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About Mehndi (Henna):

Mehndi (or mehendi or mehandi or mylanchi) is the application of henna as a temporary form of skin decoration, most popular in South Asia, the Middle East, North Africa and Somaliland as well as expatriate communities from these areas. It is typically employed for special occasions, particularly weddings. It is usually drawn on the hands and feet, where the designs will last the longest due to the fact that it only penetrates the dead cells of the stratum corneum.

Mehndi (Henna) is a natural product comes from a bush called Lawsonia Inermis. A plant, growing in size from 3 to 5 feet and can vary slightly from region to region. Its leaves are then dried and ground to make the henna powder. Since it is a natural product, there are no known side effects. Henna is used for hair dye, as a skin conditioner and as a reliever for rashes. The art of Mehndi is referred to henna as well, depending on where you are and which name you feel came first. No matter what you call it though, the art form remains essentially the same as it was centuries ago. It is beautiful the way it stains the skin!

Unlike other black pigment tattoos, Mehndi is not a huge commitment because of its temporary nature. For people who are too scared to endure the poking of a needle or are too ambivalent to commit to wearing the same permanent design forever, Mehndi is a wonderful alternative.

In India, it is used in a celebration like Weddings, Diwali, Navratri, Eid, Teej or Karva Chauth festival and other special occasions. It also used for worship. The patterns of Mehndi are typically quite intricate and predominantly applied to brides before wedding ceremonies. However, traditions in India, Pakistan, Bangladesh, and Sudan sometimes expect bridegrooms to be painted as well. In Rajasthan (northwest India), where Mehndi is a very ancient folk-art, the grooms are given designs which are often as elaborate as those for brides. In Kerala (South India), Henna is known as Mylanchi and is commonly used by the Mappila community during weddings and festivals. In other countries, such as Morocco, it is done for any special occasion. It is done during the 7th month of pregnancy (henna is believed to protect and bless the mother and child from any evil or malicious spirits that may be near during delivery), after having the baby, weddings, engagements, family get-togethers, as well as many other reasons to simply celebrate an event.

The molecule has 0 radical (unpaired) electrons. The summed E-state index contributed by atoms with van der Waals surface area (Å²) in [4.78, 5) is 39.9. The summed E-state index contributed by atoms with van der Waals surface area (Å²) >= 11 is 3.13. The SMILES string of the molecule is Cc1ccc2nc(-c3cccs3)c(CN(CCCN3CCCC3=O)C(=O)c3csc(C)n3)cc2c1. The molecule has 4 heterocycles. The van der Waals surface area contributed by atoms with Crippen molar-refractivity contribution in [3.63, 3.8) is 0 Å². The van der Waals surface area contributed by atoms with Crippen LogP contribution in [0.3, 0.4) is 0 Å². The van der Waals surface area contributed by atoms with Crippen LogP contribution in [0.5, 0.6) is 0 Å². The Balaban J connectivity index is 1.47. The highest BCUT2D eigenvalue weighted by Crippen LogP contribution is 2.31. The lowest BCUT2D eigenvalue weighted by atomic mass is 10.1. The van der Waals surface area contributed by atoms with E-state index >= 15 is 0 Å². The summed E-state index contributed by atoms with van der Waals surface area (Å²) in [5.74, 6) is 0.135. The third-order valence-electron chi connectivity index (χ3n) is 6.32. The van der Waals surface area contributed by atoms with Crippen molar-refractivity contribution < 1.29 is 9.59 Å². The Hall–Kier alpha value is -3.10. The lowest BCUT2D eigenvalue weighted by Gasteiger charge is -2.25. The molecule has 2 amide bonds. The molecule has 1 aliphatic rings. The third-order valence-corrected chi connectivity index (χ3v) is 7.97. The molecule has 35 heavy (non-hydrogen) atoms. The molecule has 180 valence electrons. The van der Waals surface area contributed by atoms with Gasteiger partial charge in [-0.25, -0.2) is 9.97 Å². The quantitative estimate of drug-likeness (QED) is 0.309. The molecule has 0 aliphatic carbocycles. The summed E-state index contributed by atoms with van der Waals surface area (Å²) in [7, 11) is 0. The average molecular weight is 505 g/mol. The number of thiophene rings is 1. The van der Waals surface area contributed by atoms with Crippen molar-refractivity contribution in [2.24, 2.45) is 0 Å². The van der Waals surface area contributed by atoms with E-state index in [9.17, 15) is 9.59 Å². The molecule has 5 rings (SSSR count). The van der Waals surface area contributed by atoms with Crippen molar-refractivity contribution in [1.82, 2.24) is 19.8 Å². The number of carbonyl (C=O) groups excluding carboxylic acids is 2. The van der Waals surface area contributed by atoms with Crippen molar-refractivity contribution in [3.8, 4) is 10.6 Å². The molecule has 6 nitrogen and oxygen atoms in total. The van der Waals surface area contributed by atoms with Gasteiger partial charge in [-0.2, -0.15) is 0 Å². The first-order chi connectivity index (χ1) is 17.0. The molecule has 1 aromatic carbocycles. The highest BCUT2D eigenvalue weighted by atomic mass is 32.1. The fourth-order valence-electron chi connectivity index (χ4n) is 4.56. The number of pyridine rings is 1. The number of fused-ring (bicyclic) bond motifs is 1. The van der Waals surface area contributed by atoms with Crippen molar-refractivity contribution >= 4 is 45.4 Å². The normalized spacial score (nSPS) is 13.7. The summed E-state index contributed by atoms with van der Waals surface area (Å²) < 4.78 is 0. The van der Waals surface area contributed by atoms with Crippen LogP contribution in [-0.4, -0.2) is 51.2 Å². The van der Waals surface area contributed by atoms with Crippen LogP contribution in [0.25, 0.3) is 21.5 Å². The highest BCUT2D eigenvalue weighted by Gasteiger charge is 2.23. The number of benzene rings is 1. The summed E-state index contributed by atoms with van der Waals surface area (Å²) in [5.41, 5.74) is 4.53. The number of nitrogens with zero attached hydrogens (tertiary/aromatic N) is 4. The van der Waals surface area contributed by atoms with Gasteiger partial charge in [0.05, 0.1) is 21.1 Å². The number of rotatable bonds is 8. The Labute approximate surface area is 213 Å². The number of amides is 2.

In modern era, Mehndi is also very popular for a Valentine’s Day, a formal party, ladies party or even an evening at a disco. Belly Mehndi, is an excellent modern addition to blessing way, baby shower or Belly Blessings ceremony. In its new avatar, Mehndi has been elevated to the status of body art and a fashion accessory for the fashion-conscious youngsters.

When we are talking about natural Mehndi (Henna), lets talk about Black Mehndi (Black Henna) as well. The henna powder is made by drying and grinding the leaves of a henna plant (lawsonia inermis). "Black Henna" has other ingredients than natural henna added in them. A chemical dye called Para-Phenylenediamine, referred to as PPD, is often used to create a fast-taking, jet-black result. Unfortunately PPD is very harmful on skin, often causing a so-called chemical burn. This is much like a strong allergic reaction, many people get it and many don't, but it is advisable not to take the risk. A black henna burn takes a long time to get better and often leaves a scar. Please stay away from these products and stick to the pure henna. Allergic reactions of the henna are very rare, it is safe to use and the result is beautiful.

Mehndi Tips:

  • Wash the area to be decorated with a good soap and water.
  • Mehndi should be kept for around 3 hours till it is fully dry.
  • Apply a mixture of lemon and sugar to the dry area.
  • Scrape off the dry Mehndi and do not wash it with water for at least 12 hours, to ensure maximum color.
  • After the tattoos are dried completely get some steam passing through cloves over the gas and apply Vicks for a good darkened color. A deep color may last up to two to three weeks. The coloration varies from person to person.
  • When the Mehndi starts fading and appears patchy, it can be removed by applying cosmetic body bleach.
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